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Abuse of Force? PBSO Deputy Shoots Boy in Palm Beach, Florida.

In an unbelievable use of force, a deputy from the Palm Beach Sheriff’s Office shot at a 17 year old boy driving the wrong way down Okeechobee Blvd. in Royal Palm Beach, Florida last night. The boy allegedly stole his mother’s van and may have ignored police orders to stop, but this example of police conduct sounds utterly outrageous.

I hate drawing conclusions without knowing all the facts, but this case sounds like another example of overly aggressive police conduct. As a result, this poor kid and two other people are sitting in the hospital.

Given my professional experience dealing with internal affairs divisions, I will bet anything that that PBSO exonerates these cops and concludes that their use of lethal force was warranted. In fact, I bet the cops will claim that they had to shoot at the boy because he allegedly drove in their direction. I have heard that one before…

While the boy is accused of stealing his mother’s van, an eye witness claims the boy did not start driving the wrong way down Okeechobee Blvd. until a police car made an aggressive maneuver in front of his vehicle.

In fact, this eye witness, Charles Humphrey, claims that the boy’s van was stopped with a flat tire at the intersection of Okeechobee and Royal Palm Beach Blvd. when he saw he saw a police car swerve in front of the boy’s van and come to a stop.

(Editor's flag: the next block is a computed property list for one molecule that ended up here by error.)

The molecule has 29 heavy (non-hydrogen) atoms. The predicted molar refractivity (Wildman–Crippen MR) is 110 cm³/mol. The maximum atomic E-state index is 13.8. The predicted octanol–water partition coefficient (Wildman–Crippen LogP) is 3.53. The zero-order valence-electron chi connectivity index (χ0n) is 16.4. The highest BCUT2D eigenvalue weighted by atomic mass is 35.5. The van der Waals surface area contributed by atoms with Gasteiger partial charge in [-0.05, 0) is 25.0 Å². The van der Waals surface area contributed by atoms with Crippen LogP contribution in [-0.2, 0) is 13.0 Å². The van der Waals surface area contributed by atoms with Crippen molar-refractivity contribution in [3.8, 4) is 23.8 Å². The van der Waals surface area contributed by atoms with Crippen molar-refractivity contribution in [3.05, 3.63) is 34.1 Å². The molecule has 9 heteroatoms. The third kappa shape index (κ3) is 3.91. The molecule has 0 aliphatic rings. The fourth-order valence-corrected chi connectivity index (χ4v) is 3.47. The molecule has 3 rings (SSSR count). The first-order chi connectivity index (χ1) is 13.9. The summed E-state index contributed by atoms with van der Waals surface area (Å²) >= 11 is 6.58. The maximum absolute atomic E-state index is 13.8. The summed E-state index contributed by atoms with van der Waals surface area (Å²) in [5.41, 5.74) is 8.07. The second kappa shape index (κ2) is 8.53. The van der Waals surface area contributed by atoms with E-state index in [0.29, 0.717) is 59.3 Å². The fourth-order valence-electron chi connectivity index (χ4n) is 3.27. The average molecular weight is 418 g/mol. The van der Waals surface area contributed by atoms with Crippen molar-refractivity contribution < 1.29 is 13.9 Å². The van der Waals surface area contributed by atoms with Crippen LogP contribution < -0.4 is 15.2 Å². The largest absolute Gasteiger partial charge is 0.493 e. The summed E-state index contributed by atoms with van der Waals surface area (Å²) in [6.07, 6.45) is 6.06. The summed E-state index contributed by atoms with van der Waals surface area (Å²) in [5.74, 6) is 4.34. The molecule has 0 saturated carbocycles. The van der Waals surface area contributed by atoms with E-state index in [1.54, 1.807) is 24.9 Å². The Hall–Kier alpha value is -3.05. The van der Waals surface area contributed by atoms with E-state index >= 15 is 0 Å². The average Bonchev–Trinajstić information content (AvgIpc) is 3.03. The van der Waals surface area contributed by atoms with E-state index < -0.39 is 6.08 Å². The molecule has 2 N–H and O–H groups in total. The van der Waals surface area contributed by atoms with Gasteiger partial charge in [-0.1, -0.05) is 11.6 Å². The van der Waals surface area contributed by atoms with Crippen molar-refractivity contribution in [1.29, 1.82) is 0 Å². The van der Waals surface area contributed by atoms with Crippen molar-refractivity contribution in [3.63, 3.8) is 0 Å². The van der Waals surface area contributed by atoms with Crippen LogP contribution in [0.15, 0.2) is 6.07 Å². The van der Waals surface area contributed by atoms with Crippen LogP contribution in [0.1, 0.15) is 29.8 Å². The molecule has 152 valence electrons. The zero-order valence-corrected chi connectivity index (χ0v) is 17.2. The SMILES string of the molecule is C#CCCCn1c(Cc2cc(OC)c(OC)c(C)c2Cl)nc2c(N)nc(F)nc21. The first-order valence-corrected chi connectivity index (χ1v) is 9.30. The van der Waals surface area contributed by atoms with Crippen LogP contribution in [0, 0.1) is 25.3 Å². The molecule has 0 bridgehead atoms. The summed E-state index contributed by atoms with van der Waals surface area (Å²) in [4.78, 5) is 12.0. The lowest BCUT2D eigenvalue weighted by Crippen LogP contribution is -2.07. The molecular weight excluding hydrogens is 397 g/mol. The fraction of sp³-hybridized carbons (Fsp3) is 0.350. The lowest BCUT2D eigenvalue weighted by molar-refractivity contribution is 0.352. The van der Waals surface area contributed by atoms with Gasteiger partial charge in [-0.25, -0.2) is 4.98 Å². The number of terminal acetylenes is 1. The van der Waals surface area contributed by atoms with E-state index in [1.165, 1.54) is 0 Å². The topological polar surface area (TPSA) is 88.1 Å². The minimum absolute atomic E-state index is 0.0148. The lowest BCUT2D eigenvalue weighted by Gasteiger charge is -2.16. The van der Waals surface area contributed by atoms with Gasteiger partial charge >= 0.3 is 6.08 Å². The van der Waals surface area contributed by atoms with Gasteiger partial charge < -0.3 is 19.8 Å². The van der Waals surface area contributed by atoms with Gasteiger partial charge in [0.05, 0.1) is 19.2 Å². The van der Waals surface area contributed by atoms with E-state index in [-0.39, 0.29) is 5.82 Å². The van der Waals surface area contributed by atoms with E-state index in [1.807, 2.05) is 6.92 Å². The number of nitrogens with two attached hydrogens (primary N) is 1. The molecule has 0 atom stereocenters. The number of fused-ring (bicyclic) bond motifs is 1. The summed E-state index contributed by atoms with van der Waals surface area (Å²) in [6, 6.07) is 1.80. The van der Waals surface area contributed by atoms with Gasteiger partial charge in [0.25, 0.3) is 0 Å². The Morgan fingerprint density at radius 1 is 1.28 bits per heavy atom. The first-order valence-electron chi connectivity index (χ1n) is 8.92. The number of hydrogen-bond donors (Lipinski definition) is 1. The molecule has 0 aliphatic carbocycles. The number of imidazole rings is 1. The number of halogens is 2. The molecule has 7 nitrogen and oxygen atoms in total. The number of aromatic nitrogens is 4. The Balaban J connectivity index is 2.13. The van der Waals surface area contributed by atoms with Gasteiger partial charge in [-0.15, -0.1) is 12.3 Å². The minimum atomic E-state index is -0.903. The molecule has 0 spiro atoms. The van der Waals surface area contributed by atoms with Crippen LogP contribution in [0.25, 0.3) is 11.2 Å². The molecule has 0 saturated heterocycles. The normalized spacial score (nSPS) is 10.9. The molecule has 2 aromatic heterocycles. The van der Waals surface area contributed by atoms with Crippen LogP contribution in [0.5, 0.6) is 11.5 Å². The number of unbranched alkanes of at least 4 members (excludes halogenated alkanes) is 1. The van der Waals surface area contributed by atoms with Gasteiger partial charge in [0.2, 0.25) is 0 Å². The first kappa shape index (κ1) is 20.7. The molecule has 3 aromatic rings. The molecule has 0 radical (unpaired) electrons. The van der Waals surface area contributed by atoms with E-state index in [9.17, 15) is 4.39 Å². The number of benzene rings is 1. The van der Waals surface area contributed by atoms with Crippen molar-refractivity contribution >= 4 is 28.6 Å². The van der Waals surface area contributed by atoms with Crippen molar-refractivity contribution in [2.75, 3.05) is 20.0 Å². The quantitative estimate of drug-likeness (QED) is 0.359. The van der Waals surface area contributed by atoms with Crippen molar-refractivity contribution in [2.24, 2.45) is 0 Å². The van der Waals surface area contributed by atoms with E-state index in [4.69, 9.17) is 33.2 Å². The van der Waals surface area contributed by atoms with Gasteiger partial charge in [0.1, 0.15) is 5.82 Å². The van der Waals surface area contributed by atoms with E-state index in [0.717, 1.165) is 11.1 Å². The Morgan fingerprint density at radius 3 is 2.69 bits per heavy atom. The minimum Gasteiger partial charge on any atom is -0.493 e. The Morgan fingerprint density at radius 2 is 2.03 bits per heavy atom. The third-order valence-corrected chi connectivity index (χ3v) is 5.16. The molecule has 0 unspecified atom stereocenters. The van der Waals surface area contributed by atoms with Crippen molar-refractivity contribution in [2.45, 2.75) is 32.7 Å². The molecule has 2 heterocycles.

Humphrey says the boy then started up his van and took off, hitting the deputy’s car in the process. The deputy then fired shots at the boy, causing the boy’s van to crash into two other vehicles before coming to a stop.

“He was screaming, ‘Sorry, I didn’t mean it,'” Humphrey said.

While all the facts of this case are still undetermined, this case stinks of police abuse of force.

I totally understand the danger a driver poses when fleeing police down the wrong way of a major intersection, but it seems to me that shooting at the fleeing van was not the best course of action possible.

First of all, firing a gun in a major roadway like that puts other motorists and pedestrians in danger. It is bad enough that gang-bangers shoot at each other in public, killing innocent bystanders in the process, now we need to worry about the police too?

Where did that cop think his bullets would land if he missed the boy as his van sped away? Unlike what you see in the movies, hitting a person speeding away in a motor vehicle is very difficult and calls for deliberate aiming.

Also, why did the officer have to draw his gun in the first place? When OJ Simpson fled in his Bronco the cops chased him for hours. Not to mention the fact that it seems like the deputy’s maneuver into the front of the boy’s stopped van with flat tire is what startled the boy into fleeing.

Now lets be clear, I am not making excuses for the boy. It is never acceptable to flee police or to endanger other motorists by driving the wrong way down a major intersection.